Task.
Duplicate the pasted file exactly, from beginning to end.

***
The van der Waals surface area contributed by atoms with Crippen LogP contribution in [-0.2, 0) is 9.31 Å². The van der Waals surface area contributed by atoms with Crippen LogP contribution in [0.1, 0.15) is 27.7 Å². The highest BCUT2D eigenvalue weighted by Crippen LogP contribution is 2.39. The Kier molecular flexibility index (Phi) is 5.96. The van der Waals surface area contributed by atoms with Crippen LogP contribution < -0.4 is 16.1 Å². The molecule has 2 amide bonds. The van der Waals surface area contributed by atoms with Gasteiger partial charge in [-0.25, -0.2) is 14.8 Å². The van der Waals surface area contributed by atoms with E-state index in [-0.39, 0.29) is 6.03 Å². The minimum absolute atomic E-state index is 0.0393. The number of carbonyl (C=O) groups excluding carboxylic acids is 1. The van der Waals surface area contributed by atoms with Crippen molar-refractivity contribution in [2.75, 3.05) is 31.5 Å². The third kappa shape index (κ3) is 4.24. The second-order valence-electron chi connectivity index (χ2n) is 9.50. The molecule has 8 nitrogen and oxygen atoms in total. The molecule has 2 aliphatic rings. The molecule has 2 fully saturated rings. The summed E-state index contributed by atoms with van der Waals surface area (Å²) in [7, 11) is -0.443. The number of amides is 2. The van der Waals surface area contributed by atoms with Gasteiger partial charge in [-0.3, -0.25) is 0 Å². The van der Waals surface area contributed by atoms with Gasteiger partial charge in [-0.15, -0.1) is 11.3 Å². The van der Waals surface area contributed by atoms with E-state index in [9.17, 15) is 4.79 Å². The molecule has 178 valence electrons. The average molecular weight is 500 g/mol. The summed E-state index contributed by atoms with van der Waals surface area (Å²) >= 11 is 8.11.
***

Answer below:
The van der Waals surface area contributed by atoms with Crippen LogP contribution in [-0.2, 0) is 9.31 Å². The van der Waals surface area contributed by atoms with Crippen LogP contribution in [0.1, 0.15) is 27.7 Å². The highest BCUT2D eigenvalue weighted by Crippen LogP contribution is 2.39. The Kier molecular flexibility index (Phi) is 5.96. The van der Waals surface area contributed by atoms with Crippen LogP contribution < -0.4 is 16.1 Å². The molecule has 2 amide bonds. The van der Waals surface area contributed by atoms with Gasteiger partial charge in [-0.25, -0.2) is 14.8 Å². The van der Waals surface area contributed by atoms with E-state index in [-0.39, 0.29) is 6.03 Å². The minimum absolute atomic E-state index is 0.0393. The number of carbonyl (C=O) groups excluding carboxylic acids is 1. The van der Waals surface area contributed by atoms with Crippen molar-refractivity contribution in [2.75, 3.05) is 31.5 Å². The third kappa shape index (κ3) is 4.24. The second-order valence-electron chi connectivity index (χ2n) is 9.50. The molecule has 8 nitrogen and oxygen atoms in total. The molecule has 2 aliphatic rings. The molecule has 2 fully saturated rings. The summed E-state index contributed by atoms with van der Waals surface area (Å²) in [7, 11) is -0.443. The number of amides is 2. The van der Waals surface area contributed by atoms with Gasteiger partial charge in [-0.3, -0.25) is 0 Å². The van der Waals surface area contributed by atoms with Gasteiger partial charge in [-0.15, -0.1) is 11.3 Å². The van der Waals surface area contributed by atoms with E-state index in [9.17, 15) is 4.79 Å². The molecule has 178 valence electrons. The average molecular weight is 500 g/mol. The summed E-state index contributed by atoms with van der Waals surface area (Å²) >= 11 is 8.11.